In typical Armstrong fashion, the documentary is told with whimsical flourishes (Darren Gilshenan plays Orry who reads from letters and adds commentary) and features interviews with Colleen Armstrong, Michael Wilkinson, Jane Fonda, Catherine Martin, Angela Lansbury and the legendary Ann Roth, all of whom express their admiration for Orry, and share anecdotes about working with him. The film played at the Toronto Film Festival, and I had the opportunity to talk with Ms. Armstrong about discovering Orry’s work, working with Ann Roth (“someone should do a documentary on her next, she’s extraordinary”) and her thoughts on the way the industry treats women.

Orry-Kelly, Australian Oscar winners, and artists as film subjects after the jump...

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TIFF's Red Carpet, Much Improved

Jose here, with a new life mission: make someone as happy as Kate Winslet looked at the premiere of The Dressmaker.

 The Oscar winner was the epitome of radiance as she walked the red carpet in a stunning Badgley Mischka design. Official reports say she was blowing kisses to the crowd, signing autographs and putting on her best face for her fans, however I choose to believe she was smiling because she saw how improved the looks were at the festival by the time she arrived. See the looks after the jump. 

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Little Links of Horror

EW Marisa Tomei joins the cast of Empire as a lesbian billionaire - whoa. Please let her throw down with Taraji
Nicks Flick Picks is also on the halfway mark, year in review beat with a lot of movies I haven't seen (sigh)
Jane Fonda on her summer screenings and returning to work on Grace and Frankie - she got an acting coach!
EW Pride & Prejudice & Zombies photos. Yikes. What's with the lingerie ad costumes? 
Awards Daily thinks Scorsese's Silence might be ready just in time for Oscar. I personally hope he takes his time and we get it next year. I like having breaks from the Oscar regulars or Oscar just becomes too much like the Emmys! 

Slate thinks Rolan Emmerich's Stonewall looks too much like a cheap musical
Playbill reminds us that Magic Mike (2012) is being made into a stage musical. What isn't... but still I'd totally forgotten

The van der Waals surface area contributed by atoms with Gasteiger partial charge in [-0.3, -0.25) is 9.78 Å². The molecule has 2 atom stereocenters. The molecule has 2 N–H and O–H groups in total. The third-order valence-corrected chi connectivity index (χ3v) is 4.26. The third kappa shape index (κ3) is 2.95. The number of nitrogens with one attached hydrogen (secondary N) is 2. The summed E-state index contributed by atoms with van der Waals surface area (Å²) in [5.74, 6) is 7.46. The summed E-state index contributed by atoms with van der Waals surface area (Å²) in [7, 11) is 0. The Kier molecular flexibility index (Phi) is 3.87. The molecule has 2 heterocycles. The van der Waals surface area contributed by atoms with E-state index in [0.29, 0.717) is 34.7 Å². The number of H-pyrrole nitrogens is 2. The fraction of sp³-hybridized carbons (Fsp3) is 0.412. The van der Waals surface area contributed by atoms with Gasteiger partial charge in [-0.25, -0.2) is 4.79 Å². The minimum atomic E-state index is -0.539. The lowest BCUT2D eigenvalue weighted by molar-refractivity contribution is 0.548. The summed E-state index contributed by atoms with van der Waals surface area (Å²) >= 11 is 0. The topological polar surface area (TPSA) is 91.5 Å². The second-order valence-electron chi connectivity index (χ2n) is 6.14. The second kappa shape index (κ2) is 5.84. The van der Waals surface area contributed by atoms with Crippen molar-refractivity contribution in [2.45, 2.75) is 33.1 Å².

Business Insider here's an area you never see covered: the weapons department on a studio picture. Terminator Genisys in this case
Comics Alliance new pics from Batman vs. Superman. One of them seems to have Superman surrounded by a bunch of zombies so....
Twitter cracked me up when looking at that picture 

Yes No Maybe So
Queen of the Desert trailer has arrived, asking the question "Who the hell is Gertrud Bell" - I can't give it its own post because there are too many trailers these past couple of days. But you should YNMS in the comments if you're in the mood. So jealous of Robert Pattinson when he's holding those lion cubs. Awww. 

Show Tune To Go
Showtunes to Cherish For All Time

These couple of weeks have all been about City Center productions for me. Every summer they do these amazing staged readings. Last week I saw Jonathan Groff and Ana Gasteyer do William Finn's "A New Brain" which is a terrific underperformed musical. (Gasteyer as it turns out was born for the musical stage, SNL aside). Next up is Sutton Foster doing "The Wild Party" so naturally I'm quite excited.  

In between those two shows, as you may have heard, Ellen Greene reprised her "Audrey" role in Little Shop of Horrors this week at a staged reading at City Center.  Jason went. I went. Joe Reid was wayyyyy up front (I was green with envy and confused since I bought my tickets the second they went on sale!). The New York Times Ben Brantley raved. Everyone was there. Or everyone will pretend to have been there years from now when people are still talking about this.